Originally released in 2010 as an exclusive Xbox Live Arcade title, PC gamers now have the chance to lay their powerful fingers on a little grey gem called Limbo. Also called, stylishly, LIMBO, we are here concerned with the place the Catholic Church thinks doesn’t really exist anymore, where occupants, usually deemed good, had not performed or experienced the necessary attributes to get into Heaven. To be clear, we are not concerned with the sport your back will hate you for.
To be upfront about this new entity occupying my mind, time and attention, I’m quite fond of it. If I had to choose between LIMBO and a date with Megan Fox, I would choose LIMBO; if playing LIMBO meant I could never watch films again, LIMBO would trump without hesitation.
LIMBO is a game of creating beauty between spaces: between sounds and silence, between black and white, between the beginning and end, between heaven and hell. There is nothing to indicate a soundtrack, but there is something between background sounds and a steady rhythm or ceaseless drone of multiple notes. However, on one aspect, this game stands firm: It is a thing of beauty, long required by a medium increasingly becoming a cheap mimicry of Michael Bay’s wet dreams. Here, you can begin the game and have anyone overwhelmed by its stark beauty, its soft edges, and its glorious puzzles.
To call this a platform game would be like calling Leonardo da Vinci an illustrator: it’s insulting in that it leaves everything out. There is no introduction sequence. Instead, for a solid five minutes, I faced an unmoving screen getting lost in the grey woods and leaves that swam in a whispering breeze. Animal sounds crooned in the background, never to be identified. Then I pushed the Up arrow, and a small part of the darkness blinked its eyes and stood. I had found my silent avatar.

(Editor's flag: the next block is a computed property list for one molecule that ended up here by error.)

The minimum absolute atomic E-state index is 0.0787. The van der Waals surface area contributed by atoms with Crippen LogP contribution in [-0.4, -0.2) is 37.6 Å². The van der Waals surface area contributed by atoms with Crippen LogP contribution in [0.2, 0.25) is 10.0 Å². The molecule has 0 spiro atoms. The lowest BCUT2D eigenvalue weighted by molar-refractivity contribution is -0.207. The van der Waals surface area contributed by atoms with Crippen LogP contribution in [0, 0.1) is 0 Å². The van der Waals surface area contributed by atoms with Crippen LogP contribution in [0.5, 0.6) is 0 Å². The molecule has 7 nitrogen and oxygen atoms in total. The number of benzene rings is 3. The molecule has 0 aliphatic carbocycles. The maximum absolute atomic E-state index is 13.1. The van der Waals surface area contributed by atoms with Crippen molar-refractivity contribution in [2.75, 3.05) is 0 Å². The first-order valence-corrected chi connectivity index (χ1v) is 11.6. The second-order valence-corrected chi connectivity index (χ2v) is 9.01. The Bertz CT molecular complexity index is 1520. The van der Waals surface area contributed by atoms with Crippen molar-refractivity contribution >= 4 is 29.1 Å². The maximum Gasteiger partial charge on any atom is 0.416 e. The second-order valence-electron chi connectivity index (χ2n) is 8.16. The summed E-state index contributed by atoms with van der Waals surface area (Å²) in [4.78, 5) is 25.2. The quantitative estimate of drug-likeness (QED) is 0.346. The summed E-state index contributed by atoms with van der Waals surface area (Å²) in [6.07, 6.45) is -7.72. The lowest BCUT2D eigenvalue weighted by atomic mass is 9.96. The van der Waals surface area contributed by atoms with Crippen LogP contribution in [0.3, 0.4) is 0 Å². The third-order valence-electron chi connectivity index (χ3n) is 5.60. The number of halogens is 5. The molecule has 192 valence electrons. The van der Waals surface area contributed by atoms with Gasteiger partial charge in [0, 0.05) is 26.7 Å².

Jump, forward, backward, grab (use): those are the list of actions that you have in order to progress in the game. No ducking, no fighting. But this is a toolkit to create some of the greatest interactions with a game environment I’ve seen. There is no thousand-dollar engine so that you can blow up every wall, baby and chicken you see. Here is clear evidence that you don’t need a brilliant engine, a Hans Zimmer soundtrack, or EA’s dramatic intro sequence to make a brilliant game (That’s Crysis 2 BTW, although Zimmer only did one track on it).
In LIMBO, there are intricate puzzles at every stage. Aside from the Valve’s Portal series (and those are terrible right?), good puzzle games are hard to find today; but solving puzzles still brings that wonderful sense of accomplishment. It, for me, surpasses every shotgun blast to the face, every quest completed, every race won. Figuring out how to cross an impassable gap using a strange dog creature, a powerful weather machine, and some mushrooms is not just your room-mate’s acid dream: it’s a problem you must solve. If you want proof of the utter genius of this game, find a YouTube clip that shows this problem being solved. The last time I felt such a sense of awe was when I first crossed into Mexico in Red Dead Redemption. And that’s a universally acknowledged moment of game brilliance (as is the whole game).